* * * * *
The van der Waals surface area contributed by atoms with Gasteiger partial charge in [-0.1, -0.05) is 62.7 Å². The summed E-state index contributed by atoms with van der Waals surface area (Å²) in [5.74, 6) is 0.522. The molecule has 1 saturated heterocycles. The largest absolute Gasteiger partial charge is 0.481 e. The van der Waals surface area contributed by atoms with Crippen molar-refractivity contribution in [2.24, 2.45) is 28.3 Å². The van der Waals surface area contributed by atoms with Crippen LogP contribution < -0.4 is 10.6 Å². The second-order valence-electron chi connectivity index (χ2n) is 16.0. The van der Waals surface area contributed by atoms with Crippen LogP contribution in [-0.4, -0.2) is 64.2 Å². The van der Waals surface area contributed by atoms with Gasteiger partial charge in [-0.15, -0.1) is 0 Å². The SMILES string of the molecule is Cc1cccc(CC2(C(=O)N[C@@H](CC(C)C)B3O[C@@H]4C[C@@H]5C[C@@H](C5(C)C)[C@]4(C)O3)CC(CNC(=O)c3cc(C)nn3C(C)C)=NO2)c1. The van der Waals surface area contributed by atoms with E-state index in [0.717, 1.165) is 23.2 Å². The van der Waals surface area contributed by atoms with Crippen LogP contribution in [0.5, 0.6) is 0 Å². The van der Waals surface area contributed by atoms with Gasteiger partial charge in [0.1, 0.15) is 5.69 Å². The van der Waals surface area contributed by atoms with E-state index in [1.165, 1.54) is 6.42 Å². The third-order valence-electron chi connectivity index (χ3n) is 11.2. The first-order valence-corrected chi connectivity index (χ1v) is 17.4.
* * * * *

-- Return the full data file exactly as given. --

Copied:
The van der Waals surface area contributed by atoms with Gasteiger partial charge in [-0.1, -0.05) is 62.7 Å². The summed E-state index contributed by atoms with van der Waals surface area (Å²) in [5.74, 6) is 0.522. The molecule has 1 saturated heterocycles. The largest absolute Gasteiger partial charge is 0.481 e. The van der Waals surface area contributed by atoms with Crippen molar-refractivity contribution in [2.24, 2.45) is 28.3 Å². The van der Waals surface area contributed by atoms with Crippen LogP contribution < -0.4 is 10.6 Å². The second-order valence-electron chi connectivity index (χ2n) is 16.0. The van der Waals surface area contributed by atoms with Crippen LogP contribution in [-0.4, -0.2) is 64.2 Å². The van der Waals surface area contributed by atoms with Gasteiger partial charge in [-0.15, -0.1) is 0 Å². The SMILES string of the molecule is Cc1cccc(CC2(C(=O)N[C@@H](CC(C)C)B3O[C@@H]4C[C@@H]5C[C@@H](C5(C)C)[C@]4(C)O3)CC(CNC(=O)c3cc(C)nn3C(C)C)=NO2)c1. The van der Waals surface area contributed by atoms with E-state index in [0.717, 1.165) is 23.2 Å². The van der Waals surface area contributed by atoms with Crippen LogP contribution in [0.5, 0.6) is 0 Å². The van der Waals surface area contributed by atoms with Gasteiger partial charge in [0.1, 0.15) is 5.69 Å². The van der Waals surface area contributed by atoms with E-state index in [1.165, 1.54) is 6.42 Å². The third-order valence-electron chi connectivity index (χ3n) is 11.2. The first-order valence-corrected chi connectivity index (χ1v) is 17.4.